I decided to add a large front pocket to the bag with piping. I must have had the Amy Butler Weekender Bag on my mind! At least this bag was without the heavy interfacing and bulk. My poor machine has just been serviced...
I decided to add a structured base and purse feet. This is the first time I used purse feet. Looks nice, I think! And not difficult at all, especially with the new plastic mesh I used for the bag base. I think it is used for gardening (vegetable gardens) and is sold by the meter on rolls at the hardware store. It was inexpensive and cuts easily. Works well.
I haven't inserted a purse frame for quite a while, and never a big one like this before, so it took me a while, and lots of patience and swearing! It was also a battle to select lining fabric. Amy Butler's fabric tends to only match with... Amy Butler fabric. So I selected an old piece of fabric lying around. Not a great match, but it works.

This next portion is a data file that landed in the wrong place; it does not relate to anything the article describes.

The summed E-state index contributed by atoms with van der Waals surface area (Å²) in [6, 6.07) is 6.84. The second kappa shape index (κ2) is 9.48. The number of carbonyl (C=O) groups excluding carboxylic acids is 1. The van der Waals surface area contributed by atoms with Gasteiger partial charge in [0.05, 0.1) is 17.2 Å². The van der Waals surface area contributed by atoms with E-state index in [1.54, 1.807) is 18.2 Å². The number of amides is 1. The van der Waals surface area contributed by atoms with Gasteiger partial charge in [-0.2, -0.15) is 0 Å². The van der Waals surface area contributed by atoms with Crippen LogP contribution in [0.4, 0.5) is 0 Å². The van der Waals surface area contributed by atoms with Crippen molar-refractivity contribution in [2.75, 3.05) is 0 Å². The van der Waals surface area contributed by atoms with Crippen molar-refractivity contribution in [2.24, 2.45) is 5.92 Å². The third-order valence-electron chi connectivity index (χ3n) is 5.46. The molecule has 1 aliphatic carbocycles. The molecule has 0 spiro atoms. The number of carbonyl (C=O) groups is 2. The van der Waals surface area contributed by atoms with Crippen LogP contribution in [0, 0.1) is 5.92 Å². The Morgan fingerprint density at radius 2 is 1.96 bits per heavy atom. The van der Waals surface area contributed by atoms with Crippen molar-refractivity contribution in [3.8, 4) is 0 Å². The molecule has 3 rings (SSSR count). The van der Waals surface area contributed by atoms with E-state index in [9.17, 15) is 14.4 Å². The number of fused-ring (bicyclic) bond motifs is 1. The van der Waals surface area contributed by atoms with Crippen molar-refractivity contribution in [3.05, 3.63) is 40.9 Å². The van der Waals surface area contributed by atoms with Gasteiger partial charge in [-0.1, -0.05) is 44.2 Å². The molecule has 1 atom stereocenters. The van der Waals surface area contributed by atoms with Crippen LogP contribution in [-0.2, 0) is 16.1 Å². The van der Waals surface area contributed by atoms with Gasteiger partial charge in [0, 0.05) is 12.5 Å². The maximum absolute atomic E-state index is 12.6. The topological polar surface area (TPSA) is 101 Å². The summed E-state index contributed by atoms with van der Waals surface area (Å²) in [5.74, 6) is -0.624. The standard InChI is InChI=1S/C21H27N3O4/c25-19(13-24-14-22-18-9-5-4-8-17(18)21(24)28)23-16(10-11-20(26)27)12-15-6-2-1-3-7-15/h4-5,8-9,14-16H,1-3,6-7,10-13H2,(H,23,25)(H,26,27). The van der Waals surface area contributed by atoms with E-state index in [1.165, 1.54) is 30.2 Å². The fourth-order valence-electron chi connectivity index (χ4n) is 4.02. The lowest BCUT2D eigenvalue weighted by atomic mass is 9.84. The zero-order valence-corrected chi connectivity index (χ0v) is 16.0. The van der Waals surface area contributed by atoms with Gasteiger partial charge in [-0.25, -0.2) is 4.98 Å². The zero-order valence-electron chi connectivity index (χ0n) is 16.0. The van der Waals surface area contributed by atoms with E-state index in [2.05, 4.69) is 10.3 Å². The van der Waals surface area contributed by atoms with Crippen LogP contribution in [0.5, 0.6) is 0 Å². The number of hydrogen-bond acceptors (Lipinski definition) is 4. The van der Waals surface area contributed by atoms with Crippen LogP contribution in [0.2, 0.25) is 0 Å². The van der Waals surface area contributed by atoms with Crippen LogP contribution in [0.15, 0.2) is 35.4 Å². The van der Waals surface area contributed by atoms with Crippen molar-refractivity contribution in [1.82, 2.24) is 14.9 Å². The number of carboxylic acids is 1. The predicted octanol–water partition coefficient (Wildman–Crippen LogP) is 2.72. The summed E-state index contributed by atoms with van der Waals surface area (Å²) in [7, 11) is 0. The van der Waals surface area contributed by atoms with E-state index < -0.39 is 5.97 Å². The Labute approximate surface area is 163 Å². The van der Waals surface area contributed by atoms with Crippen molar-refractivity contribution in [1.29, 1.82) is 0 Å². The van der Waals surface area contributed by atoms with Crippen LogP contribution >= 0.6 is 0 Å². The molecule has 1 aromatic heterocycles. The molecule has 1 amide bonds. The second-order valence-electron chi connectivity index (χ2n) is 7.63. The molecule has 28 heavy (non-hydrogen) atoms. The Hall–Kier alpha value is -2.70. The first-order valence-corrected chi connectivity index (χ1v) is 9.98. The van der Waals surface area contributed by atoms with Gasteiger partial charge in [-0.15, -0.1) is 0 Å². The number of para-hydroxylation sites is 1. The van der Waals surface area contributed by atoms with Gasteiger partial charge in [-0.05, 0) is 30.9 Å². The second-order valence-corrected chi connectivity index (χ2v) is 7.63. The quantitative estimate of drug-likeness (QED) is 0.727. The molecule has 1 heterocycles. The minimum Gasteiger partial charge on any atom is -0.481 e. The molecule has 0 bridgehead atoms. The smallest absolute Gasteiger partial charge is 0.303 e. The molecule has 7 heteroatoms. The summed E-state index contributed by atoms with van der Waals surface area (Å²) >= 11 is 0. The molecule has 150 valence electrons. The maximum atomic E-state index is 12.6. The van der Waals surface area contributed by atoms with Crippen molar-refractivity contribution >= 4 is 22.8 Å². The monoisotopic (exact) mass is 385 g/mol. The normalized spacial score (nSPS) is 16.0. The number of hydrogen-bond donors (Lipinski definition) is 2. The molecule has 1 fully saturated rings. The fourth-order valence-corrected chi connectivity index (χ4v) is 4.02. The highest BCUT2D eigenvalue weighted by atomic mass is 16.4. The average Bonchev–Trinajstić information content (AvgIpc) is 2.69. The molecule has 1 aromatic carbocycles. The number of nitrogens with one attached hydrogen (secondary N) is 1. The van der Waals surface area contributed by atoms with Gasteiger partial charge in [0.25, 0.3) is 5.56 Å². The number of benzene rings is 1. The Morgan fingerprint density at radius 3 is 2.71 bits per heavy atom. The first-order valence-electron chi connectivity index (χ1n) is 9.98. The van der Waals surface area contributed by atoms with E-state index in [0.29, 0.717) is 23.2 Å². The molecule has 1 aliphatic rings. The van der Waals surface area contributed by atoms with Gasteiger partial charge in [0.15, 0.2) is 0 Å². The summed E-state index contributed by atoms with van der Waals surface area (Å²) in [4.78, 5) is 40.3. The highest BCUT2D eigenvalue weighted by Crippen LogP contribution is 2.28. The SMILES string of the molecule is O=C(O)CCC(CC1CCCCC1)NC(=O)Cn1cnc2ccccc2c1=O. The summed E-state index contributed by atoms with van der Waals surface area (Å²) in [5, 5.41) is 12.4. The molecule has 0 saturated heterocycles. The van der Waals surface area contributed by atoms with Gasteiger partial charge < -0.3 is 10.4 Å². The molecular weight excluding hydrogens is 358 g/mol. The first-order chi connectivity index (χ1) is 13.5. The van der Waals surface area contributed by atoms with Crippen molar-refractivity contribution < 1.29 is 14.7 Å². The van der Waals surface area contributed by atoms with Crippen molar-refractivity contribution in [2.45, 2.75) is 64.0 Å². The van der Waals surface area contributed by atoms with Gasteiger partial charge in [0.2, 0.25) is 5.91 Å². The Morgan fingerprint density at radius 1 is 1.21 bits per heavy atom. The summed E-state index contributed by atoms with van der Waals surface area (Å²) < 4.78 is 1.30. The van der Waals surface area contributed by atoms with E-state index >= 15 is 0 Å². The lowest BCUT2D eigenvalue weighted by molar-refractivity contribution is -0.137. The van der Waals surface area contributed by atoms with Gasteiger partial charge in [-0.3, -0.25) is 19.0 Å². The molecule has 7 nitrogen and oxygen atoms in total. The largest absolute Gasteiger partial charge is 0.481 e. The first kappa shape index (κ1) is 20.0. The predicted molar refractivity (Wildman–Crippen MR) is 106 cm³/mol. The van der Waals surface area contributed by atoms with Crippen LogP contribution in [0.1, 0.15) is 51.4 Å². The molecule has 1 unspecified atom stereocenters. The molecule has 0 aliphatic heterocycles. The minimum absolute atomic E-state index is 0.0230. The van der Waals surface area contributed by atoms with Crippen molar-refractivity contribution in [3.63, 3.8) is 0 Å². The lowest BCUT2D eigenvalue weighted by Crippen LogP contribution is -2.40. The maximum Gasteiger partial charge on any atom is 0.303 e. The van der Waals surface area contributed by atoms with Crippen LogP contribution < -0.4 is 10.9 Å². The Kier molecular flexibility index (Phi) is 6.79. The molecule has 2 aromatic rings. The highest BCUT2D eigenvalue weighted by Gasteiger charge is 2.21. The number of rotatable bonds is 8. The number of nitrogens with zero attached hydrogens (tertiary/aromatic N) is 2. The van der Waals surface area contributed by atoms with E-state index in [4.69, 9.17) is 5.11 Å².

A crappy pic, but here is the final bag. Lots of pockets inside just how I like it. I also wanted to sew clothing from my new patterns I recently bought, but never got around to it yesterday. I had grocery shopping to do and plenty of laundry. I hope to share more bags and clothing later this week. Hope you all have a great week!
*Updated: Just in case you are interested in the inexpensive plastic mesh I used for the bag base, here are some pics of it.
Here it is rolled up. It is 1m wide and you buy it in metres at the Hardware store. The plastic is very flexible, yet firm, and can easily be cut. I cut it with normal scissors, no problem.Here is a close-up of the plastic mesh. Looks like wire, but is plastic and very flexible. The hardware store salesman told me it's normally used in vegetable gardens. Not sure I have seen it in any garden before, but it is in the same section as the chicken wire and shade netting. Hope this helps you to find a local alternative. I am unable to find the stuff crafters in the US use for bag bases, so had to find an alternative. This works!